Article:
Department of Health (1997). The Nurses, Midwives and Health Visitors Act 1997. London: HMSO.
    Department of Health (2004). Choosing Health. London: HMSO.
    Department of Health (2006). Health Act 2006. London: HMSO.
    Department of Health and Social Services (1977). The National Health Service Act 1977. London: HMSO.
    Dougherty, CJ (1993). Bad faith and victim-blaming: the limits of health promotion. Health Care Analysis, 1, 111-19.
    Douglas, J, SEarle, SHandsley, CLloyd, and SSpurr (eds) (2007). A Reader in Promoting Public Health: Challenge and Controversy. Milton Keynes/London: The Open University/Sage.
    Downie, RS, CTannahill and ATannahill (1996). Health Promotion: Models and Values (Second Edition). Oxford: Oxford University Press.
    Duncan, P (2004). Dispute, dissent and the place of health promotion in a ‘disrupted tradition’ of health improvement. Public Understanding of Science, 13, 2, 177-90.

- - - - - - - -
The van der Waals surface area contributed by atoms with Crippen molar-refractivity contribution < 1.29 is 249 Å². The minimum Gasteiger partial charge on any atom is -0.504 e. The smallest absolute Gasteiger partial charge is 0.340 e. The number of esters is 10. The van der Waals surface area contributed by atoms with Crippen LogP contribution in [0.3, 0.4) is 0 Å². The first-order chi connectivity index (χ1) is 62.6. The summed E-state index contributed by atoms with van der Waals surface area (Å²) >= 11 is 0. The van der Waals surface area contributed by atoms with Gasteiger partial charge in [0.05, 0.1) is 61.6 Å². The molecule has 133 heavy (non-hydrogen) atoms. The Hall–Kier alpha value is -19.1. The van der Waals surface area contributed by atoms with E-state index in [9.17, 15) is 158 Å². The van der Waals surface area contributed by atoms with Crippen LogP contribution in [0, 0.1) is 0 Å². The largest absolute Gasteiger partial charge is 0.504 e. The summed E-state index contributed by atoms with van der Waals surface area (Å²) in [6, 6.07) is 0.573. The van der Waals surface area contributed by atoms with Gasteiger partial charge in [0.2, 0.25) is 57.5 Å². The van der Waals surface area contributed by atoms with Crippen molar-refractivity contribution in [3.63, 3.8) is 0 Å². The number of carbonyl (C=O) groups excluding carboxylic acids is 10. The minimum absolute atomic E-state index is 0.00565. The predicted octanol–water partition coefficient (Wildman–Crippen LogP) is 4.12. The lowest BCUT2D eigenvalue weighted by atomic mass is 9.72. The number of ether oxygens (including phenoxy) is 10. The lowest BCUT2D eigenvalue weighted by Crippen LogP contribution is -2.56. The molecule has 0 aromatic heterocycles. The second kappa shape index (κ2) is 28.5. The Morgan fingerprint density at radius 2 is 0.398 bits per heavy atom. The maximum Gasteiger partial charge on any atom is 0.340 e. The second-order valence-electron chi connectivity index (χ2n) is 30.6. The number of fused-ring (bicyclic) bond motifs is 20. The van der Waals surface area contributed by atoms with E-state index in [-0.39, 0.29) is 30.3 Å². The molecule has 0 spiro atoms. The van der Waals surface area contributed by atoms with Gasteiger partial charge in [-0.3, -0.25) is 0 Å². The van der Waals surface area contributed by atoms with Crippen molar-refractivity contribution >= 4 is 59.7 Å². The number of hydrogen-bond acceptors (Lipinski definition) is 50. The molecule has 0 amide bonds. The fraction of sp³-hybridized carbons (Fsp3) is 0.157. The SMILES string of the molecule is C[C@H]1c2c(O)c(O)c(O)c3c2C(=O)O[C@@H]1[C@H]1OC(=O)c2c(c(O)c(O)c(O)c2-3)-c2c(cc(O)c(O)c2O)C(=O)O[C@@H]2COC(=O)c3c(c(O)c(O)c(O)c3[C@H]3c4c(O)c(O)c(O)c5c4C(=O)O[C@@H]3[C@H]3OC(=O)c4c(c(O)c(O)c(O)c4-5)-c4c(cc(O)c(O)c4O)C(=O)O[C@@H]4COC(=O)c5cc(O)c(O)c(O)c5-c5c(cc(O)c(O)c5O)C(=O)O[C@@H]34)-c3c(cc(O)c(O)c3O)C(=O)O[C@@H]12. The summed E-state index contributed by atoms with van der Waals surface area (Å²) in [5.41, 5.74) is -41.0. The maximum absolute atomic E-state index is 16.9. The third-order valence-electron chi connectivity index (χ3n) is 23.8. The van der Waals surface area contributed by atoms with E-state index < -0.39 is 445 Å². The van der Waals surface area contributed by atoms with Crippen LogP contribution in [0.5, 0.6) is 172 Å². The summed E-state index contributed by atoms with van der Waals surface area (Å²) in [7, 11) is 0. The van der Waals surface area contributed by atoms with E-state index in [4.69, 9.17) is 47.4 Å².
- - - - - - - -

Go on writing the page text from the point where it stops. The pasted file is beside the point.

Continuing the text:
Duncan, P (2007). Critical Perspectives on Health. Basingstoke: Palgrave Macmillan.
    Duncan, P (2008). Ethics and law and health. In Naidoo, J and JWills (eds), Health Studies: An Introduction. Basingstoke: Palgrave Macmillan, 345-71.
    Duncan, P and ACribb (1996). Helping people change: an ethical approach?Health Education Research, 11, 3, 339-48.
    Dworkin, R (1995). Life's Dominion: An Argument about Abortion and Euthanasia. London: HarperCollins.
    Dyer, C (2006). GP questioned over journey to suicide clinic. Guardian, 31 January.
    Earle, S (2007). Exploring health. In Earle, S, CELloyd, MSidel and SSpurr (eds), Theory and Research in Promoting Public Health. London: Sage, 37-65.